Weeding, weeding, cleaning the barn, setting up the washstand, harvesting for market and orders, planting,  mowing the orchard,weeding--seriously, this list is predictable but formidable.

But who am I kidding? The List will always remain long and  we'll always have those numerous goings-on.  I will never feel the barn is organized enough, Alex will always have to order the missing part to the tractor/weedeater/saw and we'll both always feel like the unpruned trees in the orchard are taunting us by flail-waving with their gawky, ant-ravaged limbs. And apart from all that-- I'm not the only boob on this rock with "The List." We can't all have such vital to-dos and recognize it's all a little silly.

o let's say


Let me tell you something  lovely about having a companion in this enterprise.

Sometimes, after companion has been otherwise saying "Did you remember to file that receipt? Did you log the mileage?" and "We can't disc that bed, we've got to fix the irrigation on those cucumbers! They're gonna DIE!!!!",  companion gets to say,

"Everything's gonna be ok. Don't worry about it."

If you're anything like me, there's the occasional stressball that makes itself known by imposing a sense of Life-Altering Importance to OtherWise-Not-Important-Goober-Like Activities. And in these situations, it helps to have a companion--in my case, chivalric McFarmer--reminding you to cool it. Just let it go. 

 Also, it helps to have wildflowers everywhere and watermelon babies planted in your field right before a delicious heavy rain begins to fall. In fact, it's amazing.  These babes are draped along the road out to the farm, and they make my morning--they got there on their own , and yet I get to enjoy them. Our watermelons had been looking rough, and longing to get in the soil--we got lucky with a grey drizzle-covered day yesterday perfect for their move to the earth, and we had a fine time moving them.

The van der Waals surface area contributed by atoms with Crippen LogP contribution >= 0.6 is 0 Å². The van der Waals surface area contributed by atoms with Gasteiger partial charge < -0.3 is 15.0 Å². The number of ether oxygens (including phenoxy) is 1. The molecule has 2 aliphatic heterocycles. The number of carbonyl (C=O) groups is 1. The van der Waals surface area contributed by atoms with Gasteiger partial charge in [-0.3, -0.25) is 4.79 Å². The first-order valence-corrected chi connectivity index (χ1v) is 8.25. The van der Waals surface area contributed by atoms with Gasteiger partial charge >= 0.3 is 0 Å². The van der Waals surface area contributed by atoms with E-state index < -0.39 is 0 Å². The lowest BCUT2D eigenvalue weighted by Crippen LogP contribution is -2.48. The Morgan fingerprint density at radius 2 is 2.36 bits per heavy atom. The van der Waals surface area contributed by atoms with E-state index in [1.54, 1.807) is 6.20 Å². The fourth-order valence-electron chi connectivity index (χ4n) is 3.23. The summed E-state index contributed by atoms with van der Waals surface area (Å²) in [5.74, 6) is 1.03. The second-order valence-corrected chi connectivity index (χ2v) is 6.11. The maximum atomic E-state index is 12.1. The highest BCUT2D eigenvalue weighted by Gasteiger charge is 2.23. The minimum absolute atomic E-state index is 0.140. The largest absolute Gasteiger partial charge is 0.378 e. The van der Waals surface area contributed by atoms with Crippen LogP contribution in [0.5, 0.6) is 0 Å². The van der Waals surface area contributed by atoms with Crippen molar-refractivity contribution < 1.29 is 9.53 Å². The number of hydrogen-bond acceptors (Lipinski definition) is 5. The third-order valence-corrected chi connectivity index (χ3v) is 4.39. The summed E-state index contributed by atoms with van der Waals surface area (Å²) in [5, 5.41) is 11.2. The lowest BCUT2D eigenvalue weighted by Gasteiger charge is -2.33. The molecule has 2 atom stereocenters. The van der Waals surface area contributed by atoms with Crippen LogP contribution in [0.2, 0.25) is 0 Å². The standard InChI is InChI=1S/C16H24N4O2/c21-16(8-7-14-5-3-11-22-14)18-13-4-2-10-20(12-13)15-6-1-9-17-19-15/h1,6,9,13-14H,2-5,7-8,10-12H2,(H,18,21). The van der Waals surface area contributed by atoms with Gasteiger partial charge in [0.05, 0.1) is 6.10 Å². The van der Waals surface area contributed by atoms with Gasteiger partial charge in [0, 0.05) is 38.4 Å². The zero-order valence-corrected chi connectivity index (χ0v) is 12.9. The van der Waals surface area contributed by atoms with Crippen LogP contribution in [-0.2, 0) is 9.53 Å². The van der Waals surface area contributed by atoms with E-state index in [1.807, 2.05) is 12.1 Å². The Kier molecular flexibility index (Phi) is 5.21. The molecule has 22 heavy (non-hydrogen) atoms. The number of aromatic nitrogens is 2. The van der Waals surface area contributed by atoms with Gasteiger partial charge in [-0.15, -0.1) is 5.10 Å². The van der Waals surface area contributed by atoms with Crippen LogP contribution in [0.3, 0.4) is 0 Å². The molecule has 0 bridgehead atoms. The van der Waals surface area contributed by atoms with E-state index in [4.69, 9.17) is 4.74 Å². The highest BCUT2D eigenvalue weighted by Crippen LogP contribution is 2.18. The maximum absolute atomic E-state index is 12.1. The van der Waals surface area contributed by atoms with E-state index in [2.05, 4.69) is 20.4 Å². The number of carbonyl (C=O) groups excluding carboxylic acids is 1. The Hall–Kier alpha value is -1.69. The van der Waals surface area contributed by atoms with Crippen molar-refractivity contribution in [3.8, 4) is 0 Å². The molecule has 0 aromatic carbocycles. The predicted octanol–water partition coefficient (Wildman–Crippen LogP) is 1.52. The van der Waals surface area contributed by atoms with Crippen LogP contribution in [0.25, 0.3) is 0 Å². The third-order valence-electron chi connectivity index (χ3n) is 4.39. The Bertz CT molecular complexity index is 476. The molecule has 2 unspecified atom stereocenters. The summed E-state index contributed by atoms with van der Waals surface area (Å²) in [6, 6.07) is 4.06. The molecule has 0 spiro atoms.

So here you go.



Oh, the Indian Blanket.

Oh, the Indian Blanket.
Alex spreading the hay on the bed pre-seedlings. Our hope is the straw bedding will help prevent rot on the melons, which is common even in areas NOT as moist as the coast.

Alex spreading the hay on the bed pre-seedlings. Our hope is the straw bedding will help prevent rot on the melons, which is common even in areas NOT as moist as the coast.

Plucking the babes ever-so-carefully. Melons don't love the transplant game.

Plucking the babes ever-so-carefully. Melons don't love the transplant game.


And there it is. There's oodles to do. There's myriad things wrong and terrible, all the time. But we've put the watermelons in the ground, given them our hopes, and we stopped to look at wildflowers.

Alex gave me good-natured grief about stopping the car to photograph those beauties. I told him,

"...Everything's gonna be ok. Don't worry about it."